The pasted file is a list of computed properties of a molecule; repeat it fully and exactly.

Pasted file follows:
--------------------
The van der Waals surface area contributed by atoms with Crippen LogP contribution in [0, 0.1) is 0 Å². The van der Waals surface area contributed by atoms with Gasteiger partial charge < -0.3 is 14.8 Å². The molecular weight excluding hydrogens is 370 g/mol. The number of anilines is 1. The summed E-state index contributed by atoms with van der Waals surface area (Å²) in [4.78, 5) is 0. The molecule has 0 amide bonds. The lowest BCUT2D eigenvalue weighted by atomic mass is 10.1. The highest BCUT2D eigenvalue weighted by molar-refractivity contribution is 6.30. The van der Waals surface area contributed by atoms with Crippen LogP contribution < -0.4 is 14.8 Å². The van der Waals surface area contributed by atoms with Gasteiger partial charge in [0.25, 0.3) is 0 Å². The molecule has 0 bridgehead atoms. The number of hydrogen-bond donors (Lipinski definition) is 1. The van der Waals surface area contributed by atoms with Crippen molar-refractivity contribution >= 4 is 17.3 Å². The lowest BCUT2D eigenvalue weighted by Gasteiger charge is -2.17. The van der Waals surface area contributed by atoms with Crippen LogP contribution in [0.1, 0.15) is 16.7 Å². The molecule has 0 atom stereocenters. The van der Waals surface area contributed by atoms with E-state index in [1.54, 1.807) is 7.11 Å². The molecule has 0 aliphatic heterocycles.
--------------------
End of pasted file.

The van der Waals surface area contributed by atoms with Crippen LogP contribution in [0, 0.1) is 0 Å². The van der Waals surface area contributed by atoms with Gasteiger partial charge < -0.3 is 14.8 Å². The molecular weight excluding hydrogens is 370 g/mol. The number of anilines is 1. The summed E-state index contributed by atoms with van der Waals surface area (Å²) in [4.78, 5) is 0. The molecule has 0 amide bonds. The lowest BCUT2D eigenvalue weighted by atomic mass is 10.1. The highest BCUT2D eigenvalue weighted by molar-refractivity contribution is 6.30. The van der Waals surface area contributed by atoms with Crippen LogP contribution < -0.4 is 14.8 Å². The van der Waals surface area contributed by atoms with Gasteiger partial charge in [0.25, 0.3) is 0 Å². The molecule has 0 bridgehead atoms. The number of hydrogen-bond donors (Lipinski definition) is 1. The van der Waals surface area contributed by atoms with Crippen molar-refractivity contribution >= 4 is 17.3 Å². The lowest BCUT2D eigenvalue weighted by Gasteiger charge is -2.17. The van der Waals surface area contributed by atoms with Crippen LogP contribution in [0.1, 0.15) is 16.7 Å². The molecule has 0 atom stereocenters. The van der Waals surface area contributed by atoms with E-state index in [1.54, 1.807) is 7.11 Å². The molecule has 0 aliphatic heterocycles.